After decades of inactivity on marijuana reform, Congress has moved at lightning pace to advance marijuana reform in recent years.

Last week the Senate Appropriations Committee voted to allow Veterans Administration doctors to recommend marijuana. The Committee approved similar amendments last year as well as an amendment to allow state-legalized marijuana businesses to access banks and other financial services.

The Mikulski Amendment is expected to pass the full Senate as well as the House. Similar amendments were passed by Congress last year and the year before.

U.S.: $18 Million Spent Last Year Destroying Marijuana Plants

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By Derrick Stanley
Hemp News

New numbers released by the Drug Enforcement Administration show that their controversial marijuana eradication program continued in full force last year. In 2015, roughly 4.1 million cultivated marijuana plants were uprooted by local, state, and federal authorities in all 50 states. The number was slightly less than the 4.3 million plants destroyed in 2014.

Federal spending on the program was $18 million, similar to the level spent in previous years.

The DEA program provides funding to law enforcement agencies to aggressively search for, seize, and destroy illegal marijuana grow across the country.

A group of lawmakers led by Rep. Ted Lieu, D-CA tried to pass legislation last year to redirect marijuana eradication funds to more productive uses, such as domestic violence prevention programs.

The effort was ultimately unsuccessful, and Lieu is dismayed to see the program continue. "Marijuana needs to be removed from Schedule I classification, and DEA should stop this wasteful program," he said via email.

The DEA did note that two states, Alaska and Colorado, declined to accept federal funds last year. Those states, where marijuana is now legal, conducted their own enforcement efforts against illegal marijuana grows.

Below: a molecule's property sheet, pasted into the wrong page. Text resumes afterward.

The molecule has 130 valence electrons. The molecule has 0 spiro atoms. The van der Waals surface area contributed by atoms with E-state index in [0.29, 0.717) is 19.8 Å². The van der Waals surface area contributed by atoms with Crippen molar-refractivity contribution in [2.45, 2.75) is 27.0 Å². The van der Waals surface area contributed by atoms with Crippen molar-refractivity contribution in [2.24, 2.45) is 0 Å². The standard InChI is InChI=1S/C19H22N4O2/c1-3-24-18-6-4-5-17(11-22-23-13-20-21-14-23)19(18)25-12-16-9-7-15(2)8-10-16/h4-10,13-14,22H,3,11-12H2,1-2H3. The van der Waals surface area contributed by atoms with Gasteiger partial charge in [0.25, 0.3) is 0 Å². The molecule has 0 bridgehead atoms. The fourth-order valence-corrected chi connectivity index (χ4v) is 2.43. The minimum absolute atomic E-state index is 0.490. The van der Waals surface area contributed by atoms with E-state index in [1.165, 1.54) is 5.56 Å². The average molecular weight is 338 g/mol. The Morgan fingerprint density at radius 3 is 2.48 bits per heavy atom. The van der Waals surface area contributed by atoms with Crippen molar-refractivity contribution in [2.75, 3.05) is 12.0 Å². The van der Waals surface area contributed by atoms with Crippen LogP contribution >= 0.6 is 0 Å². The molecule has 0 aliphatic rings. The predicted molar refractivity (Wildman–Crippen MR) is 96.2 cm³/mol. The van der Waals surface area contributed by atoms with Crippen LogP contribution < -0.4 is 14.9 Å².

California: Adult Use of Marijuana Act Endorsed By Congressman Ted Lieu

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Congressman and military veteran U.S. Rep. Ted Lieu (D-Torrance) on Monday announced his support for the statewide ballot measure known as the Control, Regulate and Tax Adult Use of Marijuana Act (AUMA).

The son of Taiwanese immigrants, Lieu has won awards as a military prosecutor, an advisor to U.S. Air Force commanders and as a law student and private attorney. As a congressman, he serves on the House Budget and Oversight Committees.

Last year, Lieu introduced bipartisan legislation to save taxpayer dollars by blocking the Drug Enforcement Administration (DEA) from financing its Domestic Cannabis Eradication and Suppression Program through civil asset forfeitures.

“I’ve reviewed the Adult Use of Marijuana Act and believe it creates a legal, responsible and regulated framework for adult use of marijuana that is fiscally responsible, smartly builds on what California has already done with medical marijuana and provides necessary protections for children, workers, local governments, law enforcement agencies and the environment,” said Rep. Lieu.

“As a policy, marijuana prohibition has wasted taxpayer resources while failing to protect our communities,” Lieu said. “The Adult Use of Marijuana Act represents a vastly superior and long overdue new approach.”

U.S.: DEA Plans Decision On Rescheduling Marijuana By Mid-Year

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By Steve Elliott
Hemp News

The Drug Enforcement Administration plans to decide whether marijuana should be reclassified under federal law "in the first half of 2016," according to a letter from the DEA to senators.

The agency was responding to a 2015 letter from Sen. Elizabeth Warren (D-Mass.) and seven other Democratic senators urging the federal government to stop blocking research into the medicinal benefits of cannabis.

If marijuana is reclassified at all, it would have to be moved to a "less dangerous" category, because it is currently considered Schedule I under federal law, the category of drugs considered the most dangerous of all. Schedule I drugs, by definition, supposedly have no medical value and a high potential for abuse. The insanity of including cannabis -- which, of course, can be used to treat hundreds of conditions -- should be obvious.

There are five categories (schedules) classifying illegal drugs. Marijuana has been considered Schedule I since Nixon's War On Drugs kicked off in 1971. That means the federal government officially considers marijuana to be just as dangerous as heroin -- and it means the government thinks pot is less dangerous than either cocaine or methamphetamine, both of which are considered Schedule II drugs.